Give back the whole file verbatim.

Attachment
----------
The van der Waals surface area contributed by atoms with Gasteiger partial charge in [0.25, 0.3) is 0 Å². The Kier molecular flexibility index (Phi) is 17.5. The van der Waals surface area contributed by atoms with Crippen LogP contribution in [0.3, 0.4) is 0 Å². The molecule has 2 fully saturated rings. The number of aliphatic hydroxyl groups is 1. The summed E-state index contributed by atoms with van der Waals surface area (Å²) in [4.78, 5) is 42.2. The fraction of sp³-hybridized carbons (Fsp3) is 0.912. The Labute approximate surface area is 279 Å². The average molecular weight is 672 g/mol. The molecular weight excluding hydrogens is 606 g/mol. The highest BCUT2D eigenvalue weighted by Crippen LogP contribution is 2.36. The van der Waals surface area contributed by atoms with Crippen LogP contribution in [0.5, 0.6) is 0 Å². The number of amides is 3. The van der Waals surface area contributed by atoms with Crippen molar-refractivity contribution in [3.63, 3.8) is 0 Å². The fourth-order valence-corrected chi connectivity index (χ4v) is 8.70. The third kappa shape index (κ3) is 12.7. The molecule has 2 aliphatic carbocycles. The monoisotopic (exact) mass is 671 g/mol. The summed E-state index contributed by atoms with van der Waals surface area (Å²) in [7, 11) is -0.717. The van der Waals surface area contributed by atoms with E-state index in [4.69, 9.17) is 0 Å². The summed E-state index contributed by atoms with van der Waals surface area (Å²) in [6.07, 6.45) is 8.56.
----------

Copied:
The van der Waals surface area contributed by atoms with Gasteiger partial charge in [0.25, 0.3) is 0 Å². The Kier molecular flexibility index (Phi) is 17.5. The van der Waals surface area contributed by atoms with Crippen LogP contribution in [0.3, 0.4) is 0 Å². The molecule has 2 fully saturated rings. The number of aliphatic hydroxyl groups is 1. The summed E-state index contributed by atoms with van der Waals surface area (Å²) in [4.78, 5) is 42.2. The fraction of sp³-hybridized carbons (Fsp3) is 0.912. The Labute approximate surface area is 279 Å². The average molecular weight is 672 g/mol. The molecular weight excluding hydrogens is 606 g/mol. The highest BCUT2D eigenvalue weighted by Crippen LogP contribution is 2.36. The van der Waals surface area contributed by atoms with Crippen LogP contribution in [0.5, 0.6) is 0 Å². The number of amides is 3. The van der Waals surface area contributed by atoms with Crippen molar-refractivity contribution in [3.63, 3.8) is 0 Å². The fourth-order valence-corrected chi connectivity index (χ4v) is 8.70. The third kappa shape index (κ3) is 12.7. The molecule has 2 aliphatic carbocycles. The monoisotopic (exact) mass is 671 g/mol. The summed E-state index contributed by atoms with van der Waals surface area (Å²) in [7, 11) is -0.717. The van der Waals surface area contributed by atoms with E-state index in [4.69, 9.17) is 0 Å². The summed E-state index contributed by atoms with van der Waals surface area (Å²) in [6.07, 6.45) is 8.56.